What Adam Ottavino’s signing means for the Yankees and Rockies

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DENVER, CO - JUNE 19: Adam Ottavino #0 of the Colorado Rockies pitches against the New York Mets in the seventh inning of a game at Coors Field on June 19, 2018 in Denver, Colorado. (Photo by Dustin Bradford/Getty Images)
DENVER, CO - JUNE 19: Adam Ottavino #0 of the Colorado Rockies pitches against the New York Mets in the seventh inning of a game at Coors Field on June 19, 2018 in Denver, Colorado. (Photo by Dustin Bradford/Getty Images) /
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Scott Oberg of the Colorado Rockies
SAN DIEGO, CA – SEPTEMBER 2: Scott Oberg #45 of the Colorado Rockies pitches during the ninth inning of a baseball game against the San Diego Padresat PETCO Park on September 2, 2018 in San Diego, California. (Photo by Denis Poroy/Getty Images) /

Where does this leave the Rockies? They’re losing their dominant eighth-inning setup man, but as Alexander Graham Bell said, “When one door closes, another one opens.”

Enter Scott Oberg.

Oberg emerged as one of the top arms in the Rockies bullpen in 2018. After an underwhelming first three years in Colorado when he couldn’t get his ERA under 4.94, Oberg broke out in a big way. He appeared in 56 games and pitched 58.2 innings, with a 2.45 ERA that was just a hair higher than Ottavino’s 2.43. Oberg’s ERA+ was 192, again just below Ottavino’s 193. His 0.989 WHIP ended up being better than Ottavino’s 0.991. Finally, Oberg’s 1.3 fWAR was, you guessed it, second-best of the 2018 Rockies bullpen, behind Ottavino’s 2.0.

He was also the one to whom Bud Black went to close out the National League Wild Card Game in the 13th inning, when he pitched an inning and a third and struck out all four Cubs he faced. Remember who they were? Kris Bryant, Terrance Gore, Javier Baez and Albert Almora Jr.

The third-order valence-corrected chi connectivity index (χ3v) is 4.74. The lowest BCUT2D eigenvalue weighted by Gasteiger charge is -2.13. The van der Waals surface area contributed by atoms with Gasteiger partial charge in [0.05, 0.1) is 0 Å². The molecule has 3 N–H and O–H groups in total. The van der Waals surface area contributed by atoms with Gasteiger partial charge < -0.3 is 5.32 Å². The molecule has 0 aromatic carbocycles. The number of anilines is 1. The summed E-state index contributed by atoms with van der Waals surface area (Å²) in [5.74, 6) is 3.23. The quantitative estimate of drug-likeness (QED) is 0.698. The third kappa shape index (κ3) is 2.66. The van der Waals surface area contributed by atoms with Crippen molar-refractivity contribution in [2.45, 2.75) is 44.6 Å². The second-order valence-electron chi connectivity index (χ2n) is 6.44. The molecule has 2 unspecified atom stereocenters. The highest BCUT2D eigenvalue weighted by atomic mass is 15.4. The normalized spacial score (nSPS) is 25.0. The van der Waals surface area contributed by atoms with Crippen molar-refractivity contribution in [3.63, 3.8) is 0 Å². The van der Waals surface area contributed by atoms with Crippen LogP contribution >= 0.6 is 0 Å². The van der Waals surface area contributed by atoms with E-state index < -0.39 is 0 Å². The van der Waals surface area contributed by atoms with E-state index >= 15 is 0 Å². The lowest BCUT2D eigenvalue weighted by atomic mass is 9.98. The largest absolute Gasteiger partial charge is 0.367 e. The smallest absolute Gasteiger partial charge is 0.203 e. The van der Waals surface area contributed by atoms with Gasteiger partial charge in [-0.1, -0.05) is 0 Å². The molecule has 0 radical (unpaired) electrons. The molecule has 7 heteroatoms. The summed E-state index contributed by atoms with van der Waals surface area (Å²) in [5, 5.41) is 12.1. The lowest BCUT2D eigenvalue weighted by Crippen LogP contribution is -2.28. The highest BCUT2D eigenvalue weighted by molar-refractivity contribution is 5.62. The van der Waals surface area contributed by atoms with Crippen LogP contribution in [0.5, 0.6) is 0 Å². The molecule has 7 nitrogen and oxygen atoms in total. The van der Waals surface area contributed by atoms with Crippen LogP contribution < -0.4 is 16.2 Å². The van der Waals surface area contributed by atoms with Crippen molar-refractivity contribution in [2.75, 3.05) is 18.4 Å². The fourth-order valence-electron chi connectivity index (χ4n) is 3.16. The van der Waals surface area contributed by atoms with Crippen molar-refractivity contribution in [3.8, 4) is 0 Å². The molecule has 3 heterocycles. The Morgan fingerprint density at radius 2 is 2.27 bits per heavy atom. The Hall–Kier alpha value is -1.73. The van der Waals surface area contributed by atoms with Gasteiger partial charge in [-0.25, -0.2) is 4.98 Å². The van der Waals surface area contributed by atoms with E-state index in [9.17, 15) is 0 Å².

Oberg is most likely the favorite to take over for Ottavino in the eighth inning, but the Rockies’ options don’t stop there.

2018 trade deadline acquisition Seunghwan Oh could also fill that gap if needed. Last season, Oh appeared in the seventh inning 27 times, and the eighth inning 30 times, which was the most of any one inning he pitched. As he was called in South Korea and Japan, “The Final Boss” has experience in high-leverage situations.

He didn’t have as spectacular of a 2018 season as Oberg did, but he still pitched very well. Oh finished with a 2.63 ERA and a 1.01 WHIP in 68.1 innings, as well as an ERA+ of 188. He struck out 79 hitters between his time in Toronto and Colorado, against just 17 walks.

dark. Next. Similarities between the 2019 Rockies and 2018 Red Sox

The Rockies will certainly feel the loss of Ottavino, but assuming the guys they still have can embrace the “next man up” mentality, they should be able to carry on without him well.

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